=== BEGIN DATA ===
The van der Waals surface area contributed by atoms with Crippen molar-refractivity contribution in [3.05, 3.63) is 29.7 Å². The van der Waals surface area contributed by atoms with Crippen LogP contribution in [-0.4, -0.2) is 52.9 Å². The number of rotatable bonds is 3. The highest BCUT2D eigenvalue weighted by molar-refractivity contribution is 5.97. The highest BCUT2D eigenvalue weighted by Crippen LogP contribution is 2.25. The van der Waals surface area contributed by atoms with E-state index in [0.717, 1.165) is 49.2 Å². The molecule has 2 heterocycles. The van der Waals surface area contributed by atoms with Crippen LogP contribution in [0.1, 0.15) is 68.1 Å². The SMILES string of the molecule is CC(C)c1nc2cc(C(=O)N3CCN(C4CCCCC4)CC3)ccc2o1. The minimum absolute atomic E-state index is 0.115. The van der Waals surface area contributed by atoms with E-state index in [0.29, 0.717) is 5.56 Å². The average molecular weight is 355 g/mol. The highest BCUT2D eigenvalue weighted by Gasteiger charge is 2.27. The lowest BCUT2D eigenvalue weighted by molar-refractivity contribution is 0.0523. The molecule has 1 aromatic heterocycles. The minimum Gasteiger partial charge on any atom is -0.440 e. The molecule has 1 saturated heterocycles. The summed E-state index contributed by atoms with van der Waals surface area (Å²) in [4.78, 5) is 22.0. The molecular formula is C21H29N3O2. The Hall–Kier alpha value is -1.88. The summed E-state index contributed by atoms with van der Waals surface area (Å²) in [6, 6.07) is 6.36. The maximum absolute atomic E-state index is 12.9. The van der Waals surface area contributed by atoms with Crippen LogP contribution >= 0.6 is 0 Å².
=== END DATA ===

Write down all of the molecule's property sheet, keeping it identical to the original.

The van der Waals surface area contributed by atoms with Crippen molar-refractivity contribution in [3.05, 3.63) is 29.7 Å². The van der Waals surface area contributed by atoms with Crippen LogP contribution in [-0.4, -0.2) is 52.9 Å². The number of rotatable bonds is 3. The highest BCUT2D eigenvalue weighted by molar-refractivity contribution is 5.97. The highest BCUT2D eigenvalue weighted by Crippen LogP contribution is 2.25. The van der Waals surface area contributed by atoms with E-state index in [0.717, 1.165) is 49.2 Å². The molecule has 2 heterocycles. The van der Waals surface area contributed by atoms with Crippen LogP contribution in [0.1, 0.15) is 68.1 Å². The SMILES string of the molecule is CC(C)c1nc2cc(C(=O)N3CCN(C4CCCCC4)CC3)ccc2o1. The minimum absolute atomic E-state index is 0.115. The van der Waals surface area contributed by atoms with E-state index in [0.29, 0.717) is 5.56 Å². The average molecular weight is 355 g/mol. The highest BCUT2D eigenvalue weighted by Gasteiger charge is 2.27. The lowest BCUT2D eigenvalue weighted by molar-refractivity contribution is 0.0523. The molecule has 1 aromatic heterocycles. The minimum Gasteiger partial charge on any atom is -0.440 e. The molecule has 1 saturated heterocycles. The summed E-state index contributed by atoms with van der Waals surface area (Å²) in [4.78, 5) is 22.0. The molecular formula is C21H29N3O2. The Hall–Kier alpha value is -1.88. The summed E-state index contributed by atoms with van der Waals surface area (Å²) in [6, 6.07) is 6.36. The maximum absolute atomic E-state index is 12.9. The van der Waals surface area contributed by atoms with Crippen LogP contribution >= 0.6 is 0 Å².